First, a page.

Montecito debris flows remembrance ceremony
Westmont College President Gayle Beebe speaks during Thursday evening’s remembrance ceremony as 23 candles are held for those who died during the Jan. 9, 2018, debris flows and flash flooding in Montecito. (Brooke Holland / Noozhawk photo)
  • Westmont College President Gayle Beebe speaks during Thursday evening’s remembrance ceremony as 23 candles are held for those who died during the Jan. 9, 2018, debris flows and flash flooding in Montecito.
  • A crowd gathers Thursday evening at Westmont College to mark two years since the deadly Jan. 9, 2018, debris flows and flash flooding in Montecito.
  • Survivor Lauren Cantin performs.
  • Twenty-three candles commemorate those who died during the Jan. 9, 2018, debris flows and flash flooding in Montecito.
  • Young singers perform during the ceremony.
  • Lalo Barajas, a survivor of the Montecito debris flows, addresses the crowd.
  • Attendees embrace during Thursday’s ceremony.

A moment of silence, flameless candles and live music at Westmont College were part of a moving remembrance ceremony on Thursday evening to mark the two-year anniversary of the deadly debris flows in Montecito.

In the early morning hours of Jan. 9, 2018, flash flooding and massive debris flows ripped through Montecito after intense rainfall on the fire-denuded hills sent boulders, thick mud, large trees and other debris downhill into the community and the ocean below.

The disaster in Montecito claimed the lives of 23 people, damaged or destroyed hundreds of homes, and forced widespread evacuations.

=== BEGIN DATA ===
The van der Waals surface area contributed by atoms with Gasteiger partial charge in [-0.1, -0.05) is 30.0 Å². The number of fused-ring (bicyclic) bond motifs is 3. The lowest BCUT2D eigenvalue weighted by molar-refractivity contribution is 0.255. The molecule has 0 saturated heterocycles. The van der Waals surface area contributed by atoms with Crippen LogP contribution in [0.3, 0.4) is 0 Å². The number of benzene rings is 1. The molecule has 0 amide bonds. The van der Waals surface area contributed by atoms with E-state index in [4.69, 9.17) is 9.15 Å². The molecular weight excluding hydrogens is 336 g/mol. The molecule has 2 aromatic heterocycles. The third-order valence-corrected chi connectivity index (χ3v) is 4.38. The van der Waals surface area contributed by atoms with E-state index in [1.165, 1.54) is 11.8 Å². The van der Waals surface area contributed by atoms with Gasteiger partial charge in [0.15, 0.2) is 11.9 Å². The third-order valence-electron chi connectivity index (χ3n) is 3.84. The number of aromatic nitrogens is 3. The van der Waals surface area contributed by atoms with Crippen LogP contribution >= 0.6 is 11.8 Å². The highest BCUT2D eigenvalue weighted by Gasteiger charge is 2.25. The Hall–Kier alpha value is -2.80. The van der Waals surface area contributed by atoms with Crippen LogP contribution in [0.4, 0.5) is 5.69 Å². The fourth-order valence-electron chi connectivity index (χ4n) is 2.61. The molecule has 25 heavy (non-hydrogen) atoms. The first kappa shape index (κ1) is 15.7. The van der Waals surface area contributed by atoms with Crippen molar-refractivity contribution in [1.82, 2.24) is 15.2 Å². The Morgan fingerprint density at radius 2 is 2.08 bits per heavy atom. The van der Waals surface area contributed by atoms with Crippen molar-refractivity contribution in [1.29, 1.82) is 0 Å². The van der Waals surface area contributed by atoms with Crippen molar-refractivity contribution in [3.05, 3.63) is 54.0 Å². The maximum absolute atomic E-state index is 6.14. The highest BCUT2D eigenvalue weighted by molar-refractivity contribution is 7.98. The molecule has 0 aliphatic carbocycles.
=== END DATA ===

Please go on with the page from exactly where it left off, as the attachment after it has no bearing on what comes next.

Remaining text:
The bodies of two children — 17-year-old Jack Cantin and 2-year-old Lydia Sutthithepa — remain missing.

The powerful downpour came after the Thomas Fire, the biggest fire in modern California history. In December 2017, it burned through 282,000 acres and destroyed more than 1,000 homes in Ventura County, and additional structures were damaged. 

“If you look around tonight, it’s easy to see we have more than enough support to heal — we have each other,” said Suzanne Grimmesey, chief quality care and strategy officer for the Santa Barbara County Department of Behavioral Wellness. “This is a night of remembrance.”

Thursday’s event, organized by a collaboration of community organizations, drew hundreds of people inside Westmont’s Murchison Gym.

Event organizers invited residents of Montecito and surrounding areas to the commemorative ceremony that embraced growth and how people were drawn together by the catastrophe.

According to Westmont College President Gayle Beebe, who opened the gathering with an invocation, suffering provides an avenue for connections and love.

“As we gather tonight, we are aware of sufferings endured as a community two years ago,” Beebe said. “This is an opportunity for us to find the meaning behind the tragedy and to gain inspiration for our life.”

A solemn procession was held to remember the 23 people who died in the massive mudslides.

Candle-lighting participants included local organizations and individuals who were part of the healing process and responded with compassion during the past two years.